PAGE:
High Meadow Trail Bridge (milepost 213) – Both the High Meadow Trail and Fisher Peak Loop at the Blue Ridge Music Center were once accessible by a bridge over Chestnut Creek. In 2014, the bridge was washed out by heavy rains and has made access to the trails difficult. With financial backing, the park staff will install a new bridge to allow visitors to cross the creek safely and to protect the habitat along the stream. An anonymous donor has agreed to match donations, dollar for dollar, up to $12,500!
Kids in Parks: This signature program is a network of hiking, biking, paddling and disc golf trails outfitted with free activity guides for children and families. The mission behind these TRACK Trails goes beyond fun; the goals are to encourage kids to be active and help them build meaningful connections with nature. In turn, these goals help inspire the next generation of stewards, who will care for all public lands, including the Blue Ridge Parkway. Donations help expand the network of TRACK Trails to allow greater accessibility for families.
Projects nominated for Centennial Challenge funding
The Blue Ridge Parkway Foundation is also raising funds to pair with money allocated by Congress to address critical repairs along the Blue Ridge Parkway. The Parkway currently has a maintenance backlog with a price tag of more than $500 million. The Centennial Challenge is a national program created to address the backlog affecting National Parks through public and private funding partnerships. Donor gifts will be matched by federal funding. This year’s Centennial Challenge will address the following projects:
Humpback Rocks Farm Preservation (milepost 5.8) – The historical structures at Humpback Rocks Farm provide the chance to experience pioneer life on a late 19th century farmstead. Without repairs to the buildings, Parkway travelers will lose the learning opportunities provided by the site. The project will rehabilitate Ramsey cabin, a chicken house, hog pen, root cellar, and spring house.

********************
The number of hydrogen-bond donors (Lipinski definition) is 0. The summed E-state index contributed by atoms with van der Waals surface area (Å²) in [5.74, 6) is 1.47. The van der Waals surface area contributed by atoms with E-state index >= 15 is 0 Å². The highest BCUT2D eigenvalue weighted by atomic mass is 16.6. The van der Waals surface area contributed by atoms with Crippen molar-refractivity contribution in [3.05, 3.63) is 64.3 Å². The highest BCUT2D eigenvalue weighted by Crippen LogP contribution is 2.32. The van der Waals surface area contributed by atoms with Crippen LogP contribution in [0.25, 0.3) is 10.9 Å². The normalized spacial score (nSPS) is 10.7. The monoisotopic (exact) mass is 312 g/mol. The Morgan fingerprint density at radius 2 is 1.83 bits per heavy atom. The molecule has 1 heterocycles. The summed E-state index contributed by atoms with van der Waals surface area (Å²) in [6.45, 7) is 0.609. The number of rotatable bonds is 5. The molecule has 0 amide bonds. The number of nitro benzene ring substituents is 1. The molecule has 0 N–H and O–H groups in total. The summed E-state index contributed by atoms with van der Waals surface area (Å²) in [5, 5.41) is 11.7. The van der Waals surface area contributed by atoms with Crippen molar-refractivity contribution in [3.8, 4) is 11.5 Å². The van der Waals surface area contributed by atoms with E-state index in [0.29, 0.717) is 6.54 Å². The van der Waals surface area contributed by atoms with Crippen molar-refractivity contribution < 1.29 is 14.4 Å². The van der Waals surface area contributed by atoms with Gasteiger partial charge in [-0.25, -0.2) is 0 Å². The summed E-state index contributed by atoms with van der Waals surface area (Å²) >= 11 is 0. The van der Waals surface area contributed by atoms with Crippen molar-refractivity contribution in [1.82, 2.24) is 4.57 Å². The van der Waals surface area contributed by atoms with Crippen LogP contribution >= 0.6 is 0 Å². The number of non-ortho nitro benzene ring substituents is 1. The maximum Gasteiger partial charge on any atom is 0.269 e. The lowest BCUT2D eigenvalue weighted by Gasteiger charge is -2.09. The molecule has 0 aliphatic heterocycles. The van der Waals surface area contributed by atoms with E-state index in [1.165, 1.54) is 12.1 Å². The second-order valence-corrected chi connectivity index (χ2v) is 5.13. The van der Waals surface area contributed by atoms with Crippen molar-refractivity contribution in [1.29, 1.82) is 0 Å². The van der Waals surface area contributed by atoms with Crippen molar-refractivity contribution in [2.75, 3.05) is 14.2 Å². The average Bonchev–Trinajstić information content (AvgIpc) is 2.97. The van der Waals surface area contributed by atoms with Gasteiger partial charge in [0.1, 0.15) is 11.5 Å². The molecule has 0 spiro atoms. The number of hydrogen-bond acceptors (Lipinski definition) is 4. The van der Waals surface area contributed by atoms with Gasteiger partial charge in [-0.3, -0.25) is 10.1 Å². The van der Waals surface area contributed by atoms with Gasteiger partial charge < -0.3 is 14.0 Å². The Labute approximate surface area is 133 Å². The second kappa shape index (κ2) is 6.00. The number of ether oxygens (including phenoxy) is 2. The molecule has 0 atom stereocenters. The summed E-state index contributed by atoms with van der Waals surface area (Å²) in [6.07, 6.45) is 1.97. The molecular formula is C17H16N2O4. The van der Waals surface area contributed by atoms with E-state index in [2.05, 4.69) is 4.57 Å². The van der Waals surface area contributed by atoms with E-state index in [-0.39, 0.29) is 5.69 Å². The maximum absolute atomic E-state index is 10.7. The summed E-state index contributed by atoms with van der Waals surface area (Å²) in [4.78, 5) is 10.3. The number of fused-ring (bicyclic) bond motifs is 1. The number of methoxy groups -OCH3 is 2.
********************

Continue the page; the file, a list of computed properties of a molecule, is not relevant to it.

Sharp Top Shelter Rehabilitation (milepost 86) – Sharp Top Shelter was built in 1858 as part of the Otter Peaks Hotel to provide rustic overnight lodging for guests willing to make the challenging hike to the summit. The stone building nestled among boulders is greatly deteriorated due to weather exposure and vandalism. With support, the building will be restored to enable interpretive opportunities and provide a safe shelter for hikers during inclement weather.
Mabry Mill & Groundhog Mountain Structural Repairs (milepost 176-188) – With donor support, the Foundation will preserve and protect five historic structures surrounding Mabry Mill and the Groundhog Mountain picnic area. The shake roofs of four of the buildings will be replaced, as well as rotting logs in the historic cabins. Additionally, a leaking flume of the mill water wheel will be repaired. These sites form an outdoor museum that helps interpret and preserve elements of early pioneer life in the region.